After a week, I'm only on #12. Mind you, we count 20 magazines as "magazines" (= 1 item not 20.) It's not like things haven't been moving out of the house before that, either. This past year, every time "the Blind" or "Disability Services" or whatever charity called, I promised them at least one bag of stuff. You know, I can't remember what was in those bags. I haven't missed any of it.
- Possessions take time to clean, store, and use. Therefore, they take time from relationships and other priorities.
- Things may offer false self-esteem. People won't like us more because we set a pretty table or drive a fancy car.
- Stuff costs money, which we earn by working. Before buying, consider how many hours of your future you'll invest in your new plaything or clothes.
- Gluttony is not just about food. We can over-indulge in God's blessings, encouraged by materialism and advertising. Then we feel food, obese and unable to move, trapped by too much "good stuff."
- Could we invest in others as we clear out our lives? Can we bless someone less well off who needs our excess bedding or furniture? If we have adequate resources, would someone unemployed be able to sell our collections and live off the proceeds? (I have a few of these: any takers?)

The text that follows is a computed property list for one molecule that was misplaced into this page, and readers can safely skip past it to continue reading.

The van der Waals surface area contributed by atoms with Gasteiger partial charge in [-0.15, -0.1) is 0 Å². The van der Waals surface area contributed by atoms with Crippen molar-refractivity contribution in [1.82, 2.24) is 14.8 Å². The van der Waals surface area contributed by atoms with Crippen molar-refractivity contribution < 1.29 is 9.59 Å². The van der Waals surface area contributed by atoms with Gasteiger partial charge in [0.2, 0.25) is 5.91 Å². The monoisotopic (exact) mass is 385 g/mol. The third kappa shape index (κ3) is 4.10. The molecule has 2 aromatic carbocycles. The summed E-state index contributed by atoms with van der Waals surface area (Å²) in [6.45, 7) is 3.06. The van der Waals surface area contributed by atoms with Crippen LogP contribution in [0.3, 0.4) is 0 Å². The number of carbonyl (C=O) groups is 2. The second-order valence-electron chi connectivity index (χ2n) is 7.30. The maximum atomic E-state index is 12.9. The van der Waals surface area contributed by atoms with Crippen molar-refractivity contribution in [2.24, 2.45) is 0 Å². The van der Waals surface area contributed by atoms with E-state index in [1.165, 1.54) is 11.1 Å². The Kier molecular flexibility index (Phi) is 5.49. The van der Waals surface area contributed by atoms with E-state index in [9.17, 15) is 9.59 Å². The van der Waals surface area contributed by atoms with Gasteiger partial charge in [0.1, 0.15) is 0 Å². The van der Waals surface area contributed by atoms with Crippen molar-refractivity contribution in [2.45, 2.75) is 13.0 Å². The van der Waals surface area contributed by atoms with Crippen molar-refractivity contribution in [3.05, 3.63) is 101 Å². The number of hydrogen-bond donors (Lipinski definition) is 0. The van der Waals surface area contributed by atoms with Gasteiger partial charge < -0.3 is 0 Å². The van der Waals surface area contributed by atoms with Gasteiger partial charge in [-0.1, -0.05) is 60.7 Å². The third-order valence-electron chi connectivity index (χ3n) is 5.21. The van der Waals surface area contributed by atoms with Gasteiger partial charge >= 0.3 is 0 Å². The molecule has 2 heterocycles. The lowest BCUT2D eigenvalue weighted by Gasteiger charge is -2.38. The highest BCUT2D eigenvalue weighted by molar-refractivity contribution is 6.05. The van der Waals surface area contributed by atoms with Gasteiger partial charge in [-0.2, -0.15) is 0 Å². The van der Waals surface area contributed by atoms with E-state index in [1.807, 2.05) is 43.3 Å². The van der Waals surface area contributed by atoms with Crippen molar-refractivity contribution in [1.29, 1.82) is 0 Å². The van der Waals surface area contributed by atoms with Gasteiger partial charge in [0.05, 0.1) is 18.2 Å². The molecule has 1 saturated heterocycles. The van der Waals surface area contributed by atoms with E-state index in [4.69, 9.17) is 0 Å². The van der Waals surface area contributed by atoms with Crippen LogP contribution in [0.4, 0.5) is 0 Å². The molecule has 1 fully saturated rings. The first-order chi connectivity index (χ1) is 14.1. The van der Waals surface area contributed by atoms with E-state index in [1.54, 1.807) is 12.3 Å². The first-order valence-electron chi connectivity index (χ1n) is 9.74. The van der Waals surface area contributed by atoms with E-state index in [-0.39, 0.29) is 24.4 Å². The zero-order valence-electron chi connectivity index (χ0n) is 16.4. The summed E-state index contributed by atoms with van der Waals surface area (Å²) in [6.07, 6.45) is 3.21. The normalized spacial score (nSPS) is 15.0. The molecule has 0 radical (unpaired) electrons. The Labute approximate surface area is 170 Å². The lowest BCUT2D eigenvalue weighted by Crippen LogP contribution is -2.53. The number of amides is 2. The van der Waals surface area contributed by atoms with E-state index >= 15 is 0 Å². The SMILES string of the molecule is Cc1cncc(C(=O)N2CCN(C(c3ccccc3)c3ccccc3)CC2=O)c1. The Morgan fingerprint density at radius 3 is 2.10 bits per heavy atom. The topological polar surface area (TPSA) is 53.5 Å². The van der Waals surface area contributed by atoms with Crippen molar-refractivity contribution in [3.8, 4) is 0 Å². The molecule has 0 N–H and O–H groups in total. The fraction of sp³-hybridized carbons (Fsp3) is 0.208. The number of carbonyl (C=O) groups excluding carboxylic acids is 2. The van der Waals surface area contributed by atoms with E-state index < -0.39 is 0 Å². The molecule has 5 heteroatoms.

- Consider a No-Purchase month. Mine is until Christmas. I admit I've filled several online shopping carts, then hit the delete button. WHEW. Purchasing is addictive and I need to STOP IT! How about you?
I can breathe in a few rooms. The living room and dining room now usually await guests, tidy and picked up. I'm rarely embarrassed about the state of the kitchen, though hosting last Sunday's lunch while the walls were being painted was a challenge. (Things normally on the walls and counters lay in piles, helter-skelter.) My office wouldn't please a perfectionist but everything I need is at hand and the floors and desks are clear. Our bedroom is emptier.
I gave several of our kids the annual ornaments Grandma and I bought for them each year. They weren't grateful. Or nostalgic. It was just stuff. One couple traditionally has a 1' tree, hardly big enough for 25 years of two ornaments a year. Whether they keep it or not is up to them: once one becomes an adult, "precious" things get to be your own decision! "Keep or toss. It's up to you, kids!"
What are your challenges as you look through closets and examine your rooms and offices? Have the blessings become burdens?
What are you going to do about it? Why not start with the Throw Away Fifty Things workbook: find it here. I'd love to hear about your initial reaction and any progress in the comments below.